Nurse experience appears to be a proxy for effectiveness or efficiency and is a common consideration in developing NICU staffing assignments. Less experienced nurses are generally less able to meet a given level of work intensity. Setting a lower core staffing level based upon efficiency of a more experienced team, however, is recognized as punishing success (Griffiths et al., 2020) and fails to address succession planning. A threshold of nurses who can provide orientation oversight to newer nurses, or who have experience across higher patient technologies, must be reached. Adjustments in staffing are often needed to provide time for nurse-to-nurse mentorship, nursing student oversight, and allow for skill development in independent but novice nurses.

A health workforce that is representative of the diversity of the population being served will improve the quality of services (Health Resources and Services Administration, 2017). Staffing assignments may consider nurse ethnicity and culture. It is increasingly common to match patients to nurses who understand firsthand their unique customs and experiences.

There is a relationship between greater nursing skill mix and better patient outcomes (Aiken et al., 2017). The definition of skill mix, however, is vague in the literature (Cunningham et al., 2019), having both interprofessional (e.g., nurse + respiratory therapist) and intraprofessional (e.g., nurse + nurse's aide; or novice nurse + experienced nurse) application. There is no universal definition for skill mix in NICU context.

Preference, Policy, and “Primaries”

Consideration of nurse preferences such as for certain diagnoses, for acute versus chronic illness, or for certain infants plays an important role in nurse satisfaction, although the process to incorporate nurse preference is often obscure in staffing planning guidelines. Where primary nursing is the model of care, consistency in nurse–patient assignments may take precedence over other unit, nurse, or infant factors. Accommodating needs of nurses who are pregnant, nursing, or with certain disabilities may be required by policy or law. For example, assigning a pregnant or lactating nurse to cover a long transport may violate requirements to provide accommodations for certain conditions, such as outlined in the Fair Labor Standards Act of 1938 (FLSA, 29 U.S.C. § 207). Staffing assignments in the NICU can also be influenced by the need to develop appropriate assignments for novice nurses or orientees. Experiential learning is often guided by senior nurses or mentors who request specific clinical assignments for nurses needing certain experiences.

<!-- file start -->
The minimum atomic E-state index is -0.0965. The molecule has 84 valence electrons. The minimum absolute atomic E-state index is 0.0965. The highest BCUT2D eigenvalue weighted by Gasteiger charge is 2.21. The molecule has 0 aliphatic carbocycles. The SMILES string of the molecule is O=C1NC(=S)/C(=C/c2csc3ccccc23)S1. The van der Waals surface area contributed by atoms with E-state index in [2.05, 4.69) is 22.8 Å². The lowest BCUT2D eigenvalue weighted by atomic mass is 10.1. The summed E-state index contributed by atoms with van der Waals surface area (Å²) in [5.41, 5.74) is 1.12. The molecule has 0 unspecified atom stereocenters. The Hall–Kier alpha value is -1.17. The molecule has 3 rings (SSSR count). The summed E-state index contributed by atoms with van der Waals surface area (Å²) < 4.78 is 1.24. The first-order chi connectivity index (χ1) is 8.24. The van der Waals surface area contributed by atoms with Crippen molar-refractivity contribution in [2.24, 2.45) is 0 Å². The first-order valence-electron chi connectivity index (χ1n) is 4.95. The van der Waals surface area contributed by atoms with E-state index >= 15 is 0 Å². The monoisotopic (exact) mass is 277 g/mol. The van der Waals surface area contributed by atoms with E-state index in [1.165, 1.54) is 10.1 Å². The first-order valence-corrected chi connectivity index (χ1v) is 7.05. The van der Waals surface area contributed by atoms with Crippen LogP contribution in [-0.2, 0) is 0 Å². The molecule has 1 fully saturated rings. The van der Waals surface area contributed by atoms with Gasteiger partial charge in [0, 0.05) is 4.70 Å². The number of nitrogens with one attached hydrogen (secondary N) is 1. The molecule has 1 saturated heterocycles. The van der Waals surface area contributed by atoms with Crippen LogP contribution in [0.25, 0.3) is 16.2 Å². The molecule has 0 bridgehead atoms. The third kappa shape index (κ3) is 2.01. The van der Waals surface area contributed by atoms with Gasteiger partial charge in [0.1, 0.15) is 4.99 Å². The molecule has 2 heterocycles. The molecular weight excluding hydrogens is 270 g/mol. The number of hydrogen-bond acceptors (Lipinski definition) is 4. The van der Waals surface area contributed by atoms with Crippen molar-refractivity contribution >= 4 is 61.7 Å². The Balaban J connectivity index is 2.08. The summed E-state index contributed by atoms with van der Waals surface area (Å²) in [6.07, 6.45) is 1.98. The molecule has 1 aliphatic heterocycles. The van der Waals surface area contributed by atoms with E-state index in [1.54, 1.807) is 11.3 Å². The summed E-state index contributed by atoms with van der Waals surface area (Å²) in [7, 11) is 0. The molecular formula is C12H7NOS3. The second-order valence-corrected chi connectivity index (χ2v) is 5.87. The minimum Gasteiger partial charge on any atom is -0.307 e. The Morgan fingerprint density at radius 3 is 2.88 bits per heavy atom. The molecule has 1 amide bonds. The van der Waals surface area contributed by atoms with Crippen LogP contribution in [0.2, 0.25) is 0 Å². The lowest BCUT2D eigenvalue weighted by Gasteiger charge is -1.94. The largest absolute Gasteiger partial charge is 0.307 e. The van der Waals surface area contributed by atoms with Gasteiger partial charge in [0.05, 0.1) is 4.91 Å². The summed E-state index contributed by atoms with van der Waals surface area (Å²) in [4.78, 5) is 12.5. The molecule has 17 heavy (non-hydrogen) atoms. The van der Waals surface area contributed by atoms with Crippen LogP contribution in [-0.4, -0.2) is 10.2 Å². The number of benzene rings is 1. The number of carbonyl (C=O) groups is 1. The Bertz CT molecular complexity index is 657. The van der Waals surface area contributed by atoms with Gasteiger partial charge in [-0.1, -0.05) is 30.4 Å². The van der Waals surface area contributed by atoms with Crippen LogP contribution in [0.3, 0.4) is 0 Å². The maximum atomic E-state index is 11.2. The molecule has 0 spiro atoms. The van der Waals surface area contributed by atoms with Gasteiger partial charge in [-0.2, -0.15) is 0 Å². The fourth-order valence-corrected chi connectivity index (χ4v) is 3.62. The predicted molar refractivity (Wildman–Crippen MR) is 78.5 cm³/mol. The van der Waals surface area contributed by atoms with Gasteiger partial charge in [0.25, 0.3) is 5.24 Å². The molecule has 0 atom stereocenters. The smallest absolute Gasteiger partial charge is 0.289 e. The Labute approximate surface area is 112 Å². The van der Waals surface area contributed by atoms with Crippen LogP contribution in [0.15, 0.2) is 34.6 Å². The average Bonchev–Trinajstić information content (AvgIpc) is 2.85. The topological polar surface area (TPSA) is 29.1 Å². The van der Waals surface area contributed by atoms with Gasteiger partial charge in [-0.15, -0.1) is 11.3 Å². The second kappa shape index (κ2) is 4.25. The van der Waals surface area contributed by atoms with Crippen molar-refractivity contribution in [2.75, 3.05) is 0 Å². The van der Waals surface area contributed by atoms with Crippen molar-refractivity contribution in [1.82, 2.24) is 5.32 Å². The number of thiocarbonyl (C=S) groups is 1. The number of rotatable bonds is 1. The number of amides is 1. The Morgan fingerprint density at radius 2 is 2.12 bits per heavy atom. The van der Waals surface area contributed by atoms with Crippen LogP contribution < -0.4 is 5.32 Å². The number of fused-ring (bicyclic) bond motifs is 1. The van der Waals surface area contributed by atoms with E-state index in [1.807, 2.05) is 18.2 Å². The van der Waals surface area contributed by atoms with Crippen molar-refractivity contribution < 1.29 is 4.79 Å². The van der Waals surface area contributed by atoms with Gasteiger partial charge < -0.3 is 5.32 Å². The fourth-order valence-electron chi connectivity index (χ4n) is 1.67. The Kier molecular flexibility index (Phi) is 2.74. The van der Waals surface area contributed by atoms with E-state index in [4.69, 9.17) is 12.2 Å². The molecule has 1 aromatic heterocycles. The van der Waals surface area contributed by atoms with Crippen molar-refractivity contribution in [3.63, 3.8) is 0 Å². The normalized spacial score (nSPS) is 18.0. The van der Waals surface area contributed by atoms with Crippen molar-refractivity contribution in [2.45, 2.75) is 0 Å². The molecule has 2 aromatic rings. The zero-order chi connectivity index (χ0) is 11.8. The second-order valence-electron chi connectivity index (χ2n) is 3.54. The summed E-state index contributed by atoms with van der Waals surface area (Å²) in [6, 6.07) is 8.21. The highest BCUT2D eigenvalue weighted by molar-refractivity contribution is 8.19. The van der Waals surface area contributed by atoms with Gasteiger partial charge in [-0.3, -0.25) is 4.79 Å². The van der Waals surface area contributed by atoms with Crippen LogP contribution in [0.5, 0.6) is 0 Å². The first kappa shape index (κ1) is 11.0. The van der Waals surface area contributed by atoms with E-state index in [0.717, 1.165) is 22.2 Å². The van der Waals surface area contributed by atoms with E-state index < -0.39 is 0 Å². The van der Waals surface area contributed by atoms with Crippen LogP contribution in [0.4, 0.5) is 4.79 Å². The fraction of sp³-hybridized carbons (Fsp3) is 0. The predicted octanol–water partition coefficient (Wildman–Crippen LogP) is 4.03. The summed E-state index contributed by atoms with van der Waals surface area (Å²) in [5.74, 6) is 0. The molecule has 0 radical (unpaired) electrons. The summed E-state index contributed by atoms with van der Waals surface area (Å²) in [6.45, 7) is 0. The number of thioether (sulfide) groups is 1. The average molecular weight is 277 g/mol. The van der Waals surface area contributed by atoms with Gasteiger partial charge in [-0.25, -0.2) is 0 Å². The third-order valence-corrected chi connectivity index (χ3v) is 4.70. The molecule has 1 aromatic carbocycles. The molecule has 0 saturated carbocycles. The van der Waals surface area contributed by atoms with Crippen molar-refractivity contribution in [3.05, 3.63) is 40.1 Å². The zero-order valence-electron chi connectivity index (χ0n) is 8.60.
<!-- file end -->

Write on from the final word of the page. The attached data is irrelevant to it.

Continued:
Team Dynamics and Structure

As neonatal care moves to an increasingly interprofessional care model, dynamics between team members such as nurses, nurse practitioners, physicians, resident physicians in training, technicians, and respiratory therapists can directly affect staffing efficacy and represent an important element in providing safe care (Thomas et al., 2004). Team structure and membership influences neonatal care (Gray et al., 2010). In many NICU settings, ancillary clinicians such as medication technicians, nurses' aides, licensed practical nurses, and phlebotomy technicians provide support to nurses. As per AWHONN Staffing Standards, addition of ancillary personnel to staffing numbers does not preclude the requirement to meet RN staffing standards, and absence of ancillary support personnel may require staffing with additional nurses (AWHONN, 2022).


Despite formal and informal recognition that nurse's education and experience have a pronounced impact on quality of infant care, there are limited mechanisms to quantify these factors in pre-shift staffing planning. Information on nurse educational attainment and credentialing is typically well-structured and stored in digital human resources systems, yet not readably accessible by nurses or systems directly. Even if such data were accessible, credentials offer an incomplete view of assignment fit without context provided by experience-related factors. In many studies, nurse experience is crudely represented as time since licensure, or since employment. Although reasonable as a proxy, experience is more nuanced than an extrapolation of time, requiring knowledge of prior assignments and proficiencies. Validated measures of nurse experience are not available as discrete data or scale. There are fundamental barriers to measurement of interpersonal and team dynamics. Many of the core traits which underly effective teamwork are intangible, such as trust and respect built from established working relationships. They are dynamic and require repeated assessment if used in nurse staffing protocols. More research is needed to optimize team dynamics and match infant assignments to nurse experience so they can be used in a way that does not require extensive institutional knowledge by charge nurses.